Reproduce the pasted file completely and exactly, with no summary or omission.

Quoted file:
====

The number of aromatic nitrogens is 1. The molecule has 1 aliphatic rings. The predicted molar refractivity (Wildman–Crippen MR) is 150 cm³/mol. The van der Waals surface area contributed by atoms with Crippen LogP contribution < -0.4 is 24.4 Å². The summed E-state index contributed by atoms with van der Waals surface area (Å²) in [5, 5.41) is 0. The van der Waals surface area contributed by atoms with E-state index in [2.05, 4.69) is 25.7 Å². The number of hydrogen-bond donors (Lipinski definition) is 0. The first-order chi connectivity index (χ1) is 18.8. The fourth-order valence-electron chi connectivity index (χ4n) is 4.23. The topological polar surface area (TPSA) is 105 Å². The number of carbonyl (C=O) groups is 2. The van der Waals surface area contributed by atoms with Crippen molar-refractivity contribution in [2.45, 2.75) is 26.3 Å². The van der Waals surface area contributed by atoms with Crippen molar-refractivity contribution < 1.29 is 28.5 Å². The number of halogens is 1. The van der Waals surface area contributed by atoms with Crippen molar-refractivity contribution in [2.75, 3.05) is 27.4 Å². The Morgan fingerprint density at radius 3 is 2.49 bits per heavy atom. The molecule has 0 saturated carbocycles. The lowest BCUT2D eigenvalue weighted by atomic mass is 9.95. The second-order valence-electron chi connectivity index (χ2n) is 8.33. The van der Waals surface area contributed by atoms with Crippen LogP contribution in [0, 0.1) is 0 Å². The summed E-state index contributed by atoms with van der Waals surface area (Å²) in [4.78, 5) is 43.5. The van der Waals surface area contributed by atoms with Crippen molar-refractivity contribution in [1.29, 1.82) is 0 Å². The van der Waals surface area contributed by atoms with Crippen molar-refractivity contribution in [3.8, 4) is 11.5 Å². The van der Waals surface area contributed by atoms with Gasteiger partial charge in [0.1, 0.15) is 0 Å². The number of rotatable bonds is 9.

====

The number of aromatic nitrogens is 1. The molecule has 1 aliphatic rings. The predicted molar refractivity (Wildman–Crippen MR) is 150 cm³/mol. The van der Waals surface area contributed by atoms with Crippen LogP contribution < -0.4 is 24.4 Å². The summed E-state index contributed by atoms with van der Waals surface area (Å²) in [5, 5.41) is 0. The van der Waals surface area contributed by atoms with E-state index in [2.05, 4.69) is 25.7 Å². The number of hydrogen-bond donors (Lipinski definition) is 0. The first-order chi connectivity index (χ1) is 18.8. The fourth-order valence-electron chi connectivity index (χ4n) is 4.23. The topological polar surface area (TPSA) is 105 Å². The number of carbonyl (C=O) groups is 2. The van der Waals surface area contributed by atoms with Crippen molar-refractivity contribution in [2.45, 2.75) is 26.3 Å². The van der Waals surface area contributed by atoms with Crippen molar-refractivity contribution < 1.29 is 28.5 Å². The number of halogens is 1. The van der Waals surface area contributed by atoms with Crippen molar-refractivity contribution in [2.75, 3.05) is 27.4 Å². The Morgan fingerprint density at radius 3 is 2.49 bits per heavy atom. The molecule has 0 saturated carbocycles. The lowest BCUT2D eigenvalue weighted by atomic mass is 9.95. The second-order valence-electron chi connectivity index (χ2n) is 8.33. The van der Waals surface area contributed by atoms with Crippen LogP contribution in [0, 0.1) is 0 Å². The summed E-state index contributed by atoms with van der Waals surface area (Å²) in [4.78, 5) is 43.5. The van der Waals surface area contributed by atoms with Crippen molar-refractivity contribution in [1.29, 1.82) is 0 Å². The van der Waals surface area contributed by atoms with Crippen molar-refractivity contribution in [3.8, 4) is 11.5 Å². The van der Waals surface area contributed by atoms with Gasteiger partial charge in [0.1, 0.15) is 0 Å². The number of rotatable bonds is 9.